Design respects the past without trying to recreate it, and that includes close tables and shared plates. The space was formerly Ken Vedrinkski’s Lucca, and when the couple took it over, they re-designed it, doing much of the work themselves.
“We wanted European touches, warmth, a place that felt it had been open for a while, and we love old things, thrifting,” says Bethany, who manages the convivial front-of-house ambience with ease, her general manager experience the foundation for making all the moving parts look effortless.
“We even have these refurbished ARX 1969 speakers,” Dano adds, “for a specific sound.”
The sense of a gathering space is heightened by the menu’s focus on portions sizeable enough to share throughout the meal. The notion telegraphs: This is about enjoying good food and drink together, and seeing friends. Vern’s almost feels like a dinner party in a really good chef’s home. And, the couple asserts, that’s exactly the point.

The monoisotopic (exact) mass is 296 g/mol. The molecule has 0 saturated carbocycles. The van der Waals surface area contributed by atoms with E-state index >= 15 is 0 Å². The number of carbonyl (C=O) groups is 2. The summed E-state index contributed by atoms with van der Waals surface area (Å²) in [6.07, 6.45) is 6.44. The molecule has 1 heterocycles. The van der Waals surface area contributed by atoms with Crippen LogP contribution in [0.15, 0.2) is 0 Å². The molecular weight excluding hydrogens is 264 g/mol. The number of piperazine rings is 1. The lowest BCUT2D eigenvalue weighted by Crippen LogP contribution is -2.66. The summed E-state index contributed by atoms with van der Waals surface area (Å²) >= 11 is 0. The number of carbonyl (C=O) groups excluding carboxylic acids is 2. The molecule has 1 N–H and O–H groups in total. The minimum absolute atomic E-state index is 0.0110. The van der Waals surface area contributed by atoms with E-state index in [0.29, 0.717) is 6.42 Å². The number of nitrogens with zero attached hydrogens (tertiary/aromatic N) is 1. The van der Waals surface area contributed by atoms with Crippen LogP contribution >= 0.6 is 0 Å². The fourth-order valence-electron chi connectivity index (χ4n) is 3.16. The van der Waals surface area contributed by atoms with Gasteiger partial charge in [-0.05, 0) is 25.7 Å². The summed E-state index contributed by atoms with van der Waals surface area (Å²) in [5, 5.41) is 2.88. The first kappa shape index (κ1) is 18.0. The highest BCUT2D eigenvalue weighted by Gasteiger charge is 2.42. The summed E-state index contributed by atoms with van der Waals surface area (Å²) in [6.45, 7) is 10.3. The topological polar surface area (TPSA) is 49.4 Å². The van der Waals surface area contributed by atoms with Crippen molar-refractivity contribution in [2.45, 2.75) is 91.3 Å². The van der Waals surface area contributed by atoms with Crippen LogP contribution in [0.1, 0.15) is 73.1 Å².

4. Charleston’s wine tastes are pretty sophisticated. Vern’s list is already one of its most inventive.
Charleston has been at the forefront of the embrace of great wine throughout the South — and McCrady’s, like FIG, was one of the pioneers in making it so. Bethany began at McCrady’s as a server’s assistant, but her thirst for knowledge soon helped her advance, and she eventually began mentoring the restaurant’s wine staff (including notables Cappie Peete, Kellie Holmes, and Jodi Bronchstein). Through the process, she not only soaked up a lot of knowledge but began to ask herself, “What would my wine list look like?”
Vern’s is that answer. “My approach for sourcing wine is to reflect the same mentality and ethos as we have with our food purveyors,” she says. “Everything is baseline organically farmed.”
In terms of curation, she broke her list into subcategories by weight and texture. “This decision was based on the initial conversation I would always have with a guest when assisting with a big wine list, which is: how do you want the wine to feel? Lean, crisp, bright? Silky and luscious?”